1000 Residents Give Voice to New Vision and Direction for Brooklyn Community Foundation

 
 
Pictured: At left, Brooklyn Community Foundation President & CEO Cecilia Clarke presents the new strategy; Director of Community Leadership Tynesha McHarris (far right) interviews of panel of community leaders on key themes from Brooklyn Insights.

 
Today, Brooklyn Community Foundation released the findings of its six-month boroughwide community engagement project, Brooklyn Insights, alongside a new action plan for the Foundation’s grantmaking and special initiatives in Brooklyn. The announcement took place at an event of over 200 people this morning at the Brooklyn Museum.
 
Last January, the Foundation launched Brooklyn Insights in a unique effort to hold a dialogue across neighborhoods about Brooklyn’s future. Nearly 1,000 residents and local leaders participated in the process, sharing their concerns about challenges in their communities and sectors, as well as opportunities they see for positive change in a borough where nearly half of all residents are living in or near poverty. The project was launched as a key learning initiative under the Foundation’s new President and CEO Cecilia Clarke, who took the helm of the institution in September 2013.  
 
 
“As the first and only foundation for New York City’s largest and fastest growing borough, we felt it was imperative to be a bold force at this time of rapid change and uncertainty,” said Brooklyn Community Foundation President Cecilia Clarke. “But to be truly effective, we knew we needed to go into neighborhoods, sit down with residents and leaders, and hear about their experiences and insights. We wanted to construct a fresh approach to supporting community-led change, led by the ideas and expertise of those who live here and work here.”
 
“This is the most exciting time in our five years as a community foundation,” said the Foundation’s Board Chair Alan Fishman. “We’re emboldened by the voices of a thousand Brooklynites pushing our work forward. The challenge is great, but the opportunities are greater. Brooklyn—with all of its amazing assets—is the perfect place to pilot new approaches and show that philanthropy and communities can work together to make a real, lasting impact.”  
 
The Brooklyn Insights Final Report (Download PDF; Project Website: www.BrooklynInsights.org) provides an overview of these conversations, and details five major themes that emerged in the course of the project: Neighborhood Cohesion, Youth, Criminal Justice, Immigrant Communities, and Racial Justice.
 
The report also outlines key statistics underscoring participants’ concerns, including surging economic inequality, a 10% rise in homelessness over the past year, a poverty rate of 35% for children in Brooklyn, an overwhelming disparity in the population of young people in juvenile detention facilities (95% black and Latino), and an influx of new immigrants with two in five Brooklyn residents now foreign-born.
 
“In nearly every Brooklyn Insights meeting, we heard about the dramatic pace of real estate development and gentrification around the borough,” adds Clarke. “The result has been greater fragmentation and inequality within and across neighborhoods, which is particularly acute in the lives of young people of color living in poverty, who are seen as both the greatest asset and vulnerability for the future of their communities.”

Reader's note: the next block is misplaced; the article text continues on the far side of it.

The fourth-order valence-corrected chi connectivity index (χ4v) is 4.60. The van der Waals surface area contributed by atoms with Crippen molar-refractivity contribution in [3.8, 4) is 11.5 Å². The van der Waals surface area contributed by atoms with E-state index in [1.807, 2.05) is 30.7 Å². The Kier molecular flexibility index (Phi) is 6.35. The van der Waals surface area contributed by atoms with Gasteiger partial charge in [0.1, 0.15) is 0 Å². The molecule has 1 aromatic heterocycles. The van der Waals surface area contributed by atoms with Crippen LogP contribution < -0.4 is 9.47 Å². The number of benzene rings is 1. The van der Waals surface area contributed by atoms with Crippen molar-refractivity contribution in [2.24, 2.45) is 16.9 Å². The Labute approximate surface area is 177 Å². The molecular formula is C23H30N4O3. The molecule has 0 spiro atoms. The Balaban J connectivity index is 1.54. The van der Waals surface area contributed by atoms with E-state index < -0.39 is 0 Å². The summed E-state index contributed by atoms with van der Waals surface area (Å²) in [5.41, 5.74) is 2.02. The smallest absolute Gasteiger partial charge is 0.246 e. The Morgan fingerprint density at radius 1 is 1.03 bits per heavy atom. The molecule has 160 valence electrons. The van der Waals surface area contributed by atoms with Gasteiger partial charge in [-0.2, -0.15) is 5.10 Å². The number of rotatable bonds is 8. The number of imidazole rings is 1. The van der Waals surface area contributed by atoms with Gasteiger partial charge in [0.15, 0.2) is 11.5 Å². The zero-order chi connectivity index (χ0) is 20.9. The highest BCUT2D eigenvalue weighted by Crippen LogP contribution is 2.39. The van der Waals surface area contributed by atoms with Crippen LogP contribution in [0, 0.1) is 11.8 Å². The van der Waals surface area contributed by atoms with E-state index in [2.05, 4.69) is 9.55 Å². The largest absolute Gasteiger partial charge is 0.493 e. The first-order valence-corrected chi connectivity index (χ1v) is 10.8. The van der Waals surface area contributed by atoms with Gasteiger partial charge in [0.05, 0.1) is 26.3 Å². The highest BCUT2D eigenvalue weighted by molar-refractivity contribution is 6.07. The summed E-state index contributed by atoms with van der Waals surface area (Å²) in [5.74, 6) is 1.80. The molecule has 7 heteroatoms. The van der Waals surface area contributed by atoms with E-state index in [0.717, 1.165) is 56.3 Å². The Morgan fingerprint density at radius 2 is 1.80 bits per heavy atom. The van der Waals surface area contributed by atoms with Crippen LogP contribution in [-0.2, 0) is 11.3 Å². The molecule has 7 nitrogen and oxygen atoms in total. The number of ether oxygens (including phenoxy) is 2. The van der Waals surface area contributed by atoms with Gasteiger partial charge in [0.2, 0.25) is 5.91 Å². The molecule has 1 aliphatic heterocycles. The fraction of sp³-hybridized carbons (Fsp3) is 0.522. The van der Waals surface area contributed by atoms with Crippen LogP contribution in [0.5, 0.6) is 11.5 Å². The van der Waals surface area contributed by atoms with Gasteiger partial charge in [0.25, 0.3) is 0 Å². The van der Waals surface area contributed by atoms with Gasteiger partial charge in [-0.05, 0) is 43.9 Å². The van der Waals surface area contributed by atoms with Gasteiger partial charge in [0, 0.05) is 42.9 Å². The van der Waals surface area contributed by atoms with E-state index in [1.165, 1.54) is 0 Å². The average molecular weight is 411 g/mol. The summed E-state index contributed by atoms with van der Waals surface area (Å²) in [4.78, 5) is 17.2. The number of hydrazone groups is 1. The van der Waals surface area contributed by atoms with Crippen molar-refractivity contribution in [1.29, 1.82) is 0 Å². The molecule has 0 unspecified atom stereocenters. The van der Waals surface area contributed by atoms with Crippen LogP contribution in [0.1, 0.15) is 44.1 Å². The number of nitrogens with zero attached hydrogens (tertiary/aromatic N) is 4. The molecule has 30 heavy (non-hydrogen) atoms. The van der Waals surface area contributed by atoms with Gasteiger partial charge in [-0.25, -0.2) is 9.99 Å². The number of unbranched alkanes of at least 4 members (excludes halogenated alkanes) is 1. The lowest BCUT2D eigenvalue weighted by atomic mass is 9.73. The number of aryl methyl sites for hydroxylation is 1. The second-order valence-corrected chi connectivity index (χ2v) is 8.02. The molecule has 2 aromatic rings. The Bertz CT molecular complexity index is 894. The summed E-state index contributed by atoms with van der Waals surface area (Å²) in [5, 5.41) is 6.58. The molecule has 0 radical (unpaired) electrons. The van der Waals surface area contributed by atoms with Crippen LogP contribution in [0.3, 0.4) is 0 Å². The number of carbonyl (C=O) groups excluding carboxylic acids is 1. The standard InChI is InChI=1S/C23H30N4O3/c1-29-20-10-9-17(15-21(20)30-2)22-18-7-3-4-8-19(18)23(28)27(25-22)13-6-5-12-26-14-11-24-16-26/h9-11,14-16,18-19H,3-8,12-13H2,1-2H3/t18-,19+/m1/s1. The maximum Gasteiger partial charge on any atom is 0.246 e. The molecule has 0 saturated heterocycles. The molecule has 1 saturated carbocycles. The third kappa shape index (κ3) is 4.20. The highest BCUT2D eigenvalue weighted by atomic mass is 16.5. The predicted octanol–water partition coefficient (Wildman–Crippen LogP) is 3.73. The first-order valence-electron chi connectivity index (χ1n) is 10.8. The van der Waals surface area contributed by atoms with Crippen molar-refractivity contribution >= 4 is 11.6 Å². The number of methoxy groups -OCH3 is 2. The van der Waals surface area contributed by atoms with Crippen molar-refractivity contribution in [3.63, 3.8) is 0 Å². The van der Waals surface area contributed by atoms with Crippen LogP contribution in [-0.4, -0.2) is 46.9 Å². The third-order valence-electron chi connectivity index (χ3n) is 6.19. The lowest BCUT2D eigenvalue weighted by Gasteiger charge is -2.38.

Viewing the five themes as levers of change, the Foundation has developed a new vision and mission for its work, and a new approach to funding community-based initiatives. In 2015, the Foundation will launch four new core programs, each of which will address barriers to equity for low income residents and people of color.
 
Through Invest in Youth, the largest of these efforts, the Foundation will focus on increasing opportunities and outcomes for young people by tackling issues related to juvenile justice, immigrant families, and youth leadership and development. Through the Focus on Neighborhoods initiative, the Foundation will foster local leadership and community strength, beginning in Crown Heights, where it recently moved its headquarters.
 
Additionally, the Foundation will launch a unique awards program—Brooklyn’s Best—to recognize the excellence and innovation of select local organizations each year. And a new Brooklyn Accelerator program will aim to tailor solutions and connections for nonprofits and donors, including a new incubator hub for budding organizations within the Foundation’s new offices.
 
The first of these new core programs will begin in early 2015, and each program will be led by a committee of the Foundation's board members, donors, community leaders, and experts in the sector. For more information, visit http://BrooklynCommunityFoundation.org/programs-impact/core-programs.  
 
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About Brooklyn Community Foundation

Brooklyn Community Foundation is on a mission to spark lasting social change, mobilizing people, capital and expertise for a fair and just Brooklyn. Established in 2009 as the first and only charitable foundation for New York City’s largest borough, the Foundation has granted nearly $20 million in partnership with generous donors to address critical needs and advance innovative nonprofit programs across Brooklyn. In January 2014, the Foundation launched Brooklyn Insights, a comprehensive community engagement project designed to bring hundreds of residents and leaders together to discuss Brooklyn’s future and help develop a new, high impact approach for the Foundation grantmaking and special initiatives. Learn more at www.BrooklynCommunityFoundation.org.